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Are you ready for the 2019 tax season? Tax Strategy Scan

Our weekly roundup of tax-related investment strategies and news your clients may be thinking about.

Don't wait to get ready for the 2019 tax season
Clients should not wait until the year's end to start planning for the 2019 tax season, according to this article on Motley Fool. This is especially true if they have experienced or will experience a major life-altering event, such as marriage, divorce or a new baby. They are advised to organize their financial documents to make it easier for them to prepare the documentation when claiming certain tax breaks. Selling depreciated securities is also recommended to harvest losses that they can use to offset sizeable gains from the sale of stocks that increased in value.

A portion of a client’s Social Security benefits may be subject to federal income tax depending on their income levels.
U.S. Department of the Treasury Internal Revenue Service (IRS) 1040 Individual Income Tax forms for the 2016 tax year are arranged for a photograph in Tiskilwa, Illinois, U.S., on Tuesday, March 28, 2017. Due to the Emancipation day holiday, this year's income taxes will need to be filed by April 18 instead of April 15. Photographer: Daniel Acker/Bloomberg

529 plans could be used to pay off student loans in new tax legislation
The tax proposal unveiled by the House Ways and Means Committee would allow taxpayers to pay home schooling, apprenticeship fees and student loan debt using funds from their tax-advantaged 529 college savings plans, according to this article on CNBC. "Anything that provides families with more flexibility in how they use 529 plans would be beneficial," an expert says.

December 9-12, 2019, Fontainebleau Miami Beach, Miami | A neutral zone of sorts allowing the profession’s leadership to convene and join in the conversation, engaging dialogue and civilized debate, all with the objective of elevating the role of the independent investment advisor.
December 5-6, 2019 | San Francisco, CA The digital transformation of the wealth management industry is happening quickly. The industry’s largest players are swiftly adapting to meet ever-increasing customer expectations, and the rest of the field striving to keep pace. Behind the scenes, many firms are increasing technology investments and increasing headcount in an effort to drive growth, but margins remain under pressure. In|Vest West will explore all the dynamics at play—from front to back office—and the technologies that are shaping the future of the firm.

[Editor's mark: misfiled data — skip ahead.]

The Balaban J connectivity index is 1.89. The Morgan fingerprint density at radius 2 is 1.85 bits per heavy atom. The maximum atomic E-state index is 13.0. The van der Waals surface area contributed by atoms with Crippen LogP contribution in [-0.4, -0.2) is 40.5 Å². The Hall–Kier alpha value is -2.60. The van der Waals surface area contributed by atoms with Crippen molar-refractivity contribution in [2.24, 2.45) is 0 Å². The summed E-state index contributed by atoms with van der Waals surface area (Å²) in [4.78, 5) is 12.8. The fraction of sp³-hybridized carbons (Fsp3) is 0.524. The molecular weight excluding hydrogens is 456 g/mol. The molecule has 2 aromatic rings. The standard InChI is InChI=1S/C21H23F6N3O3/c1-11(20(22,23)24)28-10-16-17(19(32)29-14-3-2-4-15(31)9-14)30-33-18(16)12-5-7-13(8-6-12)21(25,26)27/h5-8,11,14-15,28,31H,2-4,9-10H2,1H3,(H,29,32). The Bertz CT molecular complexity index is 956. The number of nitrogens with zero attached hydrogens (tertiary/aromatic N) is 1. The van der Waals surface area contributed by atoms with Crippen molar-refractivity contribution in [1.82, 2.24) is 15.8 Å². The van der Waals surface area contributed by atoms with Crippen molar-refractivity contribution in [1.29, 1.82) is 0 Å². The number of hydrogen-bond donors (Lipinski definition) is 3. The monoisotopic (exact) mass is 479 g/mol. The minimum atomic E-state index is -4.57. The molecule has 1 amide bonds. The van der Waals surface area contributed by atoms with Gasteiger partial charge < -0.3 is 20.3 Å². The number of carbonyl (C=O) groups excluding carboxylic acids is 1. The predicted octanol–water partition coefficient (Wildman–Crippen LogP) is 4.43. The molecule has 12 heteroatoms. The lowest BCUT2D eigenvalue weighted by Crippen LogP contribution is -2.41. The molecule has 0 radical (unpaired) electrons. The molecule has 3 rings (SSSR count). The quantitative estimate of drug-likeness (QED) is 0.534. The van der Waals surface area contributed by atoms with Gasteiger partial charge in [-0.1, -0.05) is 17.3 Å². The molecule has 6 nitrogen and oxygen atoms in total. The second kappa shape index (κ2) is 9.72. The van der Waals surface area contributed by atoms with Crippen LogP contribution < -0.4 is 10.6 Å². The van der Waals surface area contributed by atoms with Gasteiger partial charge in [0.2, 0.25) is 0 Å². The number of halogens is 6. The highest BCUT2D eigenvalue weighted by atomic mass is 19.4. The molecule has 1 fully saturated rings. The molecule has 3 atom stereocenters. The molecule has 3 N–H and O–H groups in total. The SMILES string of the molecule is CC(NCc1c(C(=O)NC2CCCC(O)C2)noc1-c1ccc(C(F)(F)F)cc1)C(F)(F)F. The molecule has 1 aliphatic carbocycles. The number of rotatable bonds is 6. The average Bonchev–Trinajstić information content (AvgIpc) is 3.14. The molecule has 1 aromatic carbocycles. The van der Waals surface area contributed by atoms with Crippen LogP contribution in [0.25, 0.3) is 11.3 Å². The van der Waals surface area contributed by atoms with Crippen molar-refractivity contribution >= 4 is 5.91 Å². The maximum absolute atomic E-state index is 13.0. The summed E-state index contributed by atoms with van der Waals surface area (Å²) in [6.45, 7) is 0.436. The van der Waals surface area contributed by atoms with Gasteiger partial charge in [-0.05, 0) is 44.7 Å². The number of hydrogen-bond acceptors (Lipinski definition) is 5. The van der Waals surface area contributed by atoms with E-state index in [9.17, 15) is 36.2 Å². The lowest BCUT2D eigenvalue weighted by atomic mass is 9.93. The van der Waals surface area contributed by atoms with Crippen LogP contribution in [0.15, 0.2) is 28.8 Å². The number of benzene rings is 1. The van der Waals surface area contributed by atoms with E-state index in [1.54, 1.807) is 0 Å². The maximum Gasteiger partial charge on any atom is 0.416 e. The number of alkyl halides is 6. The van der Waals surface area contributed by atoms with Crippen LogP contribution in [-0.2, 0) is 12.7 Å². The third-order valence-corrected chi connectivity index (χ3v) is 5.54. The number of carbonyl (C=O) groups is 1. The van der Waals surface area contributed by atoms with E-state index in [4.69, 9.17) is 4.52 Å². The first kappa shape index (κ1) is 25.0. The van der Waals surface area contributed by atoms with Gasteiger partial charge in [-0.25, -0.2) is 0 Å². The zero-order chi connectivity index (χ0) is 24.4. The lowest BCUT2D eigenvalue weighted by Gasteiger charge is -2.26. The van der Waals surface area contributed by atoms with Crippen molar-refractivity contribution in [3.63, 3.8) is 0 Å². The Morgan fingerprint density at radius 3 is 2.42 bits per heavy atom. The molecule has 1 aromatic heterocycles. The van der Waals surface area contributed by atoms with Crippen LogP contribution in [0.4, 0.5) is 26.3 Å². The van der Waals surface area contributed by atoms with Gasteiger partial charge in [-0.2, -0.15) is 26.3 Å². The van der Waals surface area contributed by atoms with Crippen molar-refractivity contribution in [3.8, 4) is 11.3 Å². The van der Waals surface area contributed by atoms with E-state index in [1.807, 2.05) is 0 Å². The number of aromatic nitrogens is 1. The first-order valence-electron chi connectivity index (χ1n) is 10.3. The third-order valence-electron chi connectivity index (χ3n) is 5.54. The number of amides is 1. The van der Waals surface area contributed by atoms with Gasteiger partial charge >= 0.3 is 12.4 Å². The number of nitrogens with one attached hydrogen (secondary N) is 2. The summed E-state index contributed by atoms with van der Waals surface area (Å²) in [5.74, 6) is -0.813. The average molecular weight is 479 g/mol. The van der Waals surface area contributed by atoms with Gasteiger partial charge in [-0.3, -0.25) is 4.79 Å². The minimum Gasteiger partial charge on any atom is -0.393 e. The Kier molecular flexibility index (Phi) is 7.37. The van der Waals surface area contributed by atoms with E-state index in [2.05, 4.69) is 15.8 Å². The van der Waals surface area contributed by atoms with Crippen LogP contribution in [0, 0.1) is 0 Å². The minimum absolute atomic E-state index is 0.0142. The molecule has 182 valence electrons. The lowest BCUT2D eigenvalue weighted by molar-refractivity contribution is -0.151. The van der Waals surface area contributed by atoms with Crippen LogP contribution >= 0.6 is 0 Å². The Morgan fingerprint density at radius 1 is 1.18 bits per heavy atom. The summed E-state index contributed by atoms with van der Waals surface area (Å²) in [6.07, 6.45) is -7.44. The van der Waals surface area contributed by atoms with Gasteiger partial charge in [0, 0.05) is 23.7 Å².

CEO, 280 CapMarkets
10h ago

Factor taxes when making Social Security decisions
Using "break-even" calculators to determine the optimal age to claim Social Security may not be a good move, as there are other factors to consider before making the decision, writes an expert from The Mercury News. For example, older workers who collect retirement benefits early can expect a portion of the benefits to be subject to federal and state income taxes, reducing the "take-home" amount in the process, explains the expert. "In that case, the reward for waiting could come sooner than the standard calculations indicate."

Tax incentives for businesses that invest in underserved areas
Clients should take advantage of the Opportunity Zone program, which provides substantial federal income tax incentives for those who invest in underserved communities, according to this article from The Las Vegas Sun. Clients in these zones can expect deferral of tax on 2018 gains until 2026, a 15% reduction on the gains when taxed in 2026 and a tax-free growth for investments held for at least 10 years. “A lot of investors will be agnostic and they’re just going to invest in a macro sense for the best deal they think will generate the most appreciation over a 10-year period,” an expert says. "The challenge is finding these opportunities."

A quick look inside the proposed Tax Cuts and Jobs Act.
November 3

Opinion: Avoid making these 3 huge tax mistakes ahead of a client’s retirement
Seniors are likely to pay unnecessary taxes in retirement if they fail to avoid making financial mistakes before they retire, according to this article on MarketWatch. To improve their future prospects, clients should not assume that they will move to a lower tax bracket in retirement, and they should avoid ending up with a large required minimum distribution from their traditional IRAs and 401(k)s. Clients are advised to max out contributions to their Roth IRAs and Roth 401(k) while they still can, as distributions from these accounts will be excluded from their taxable income.

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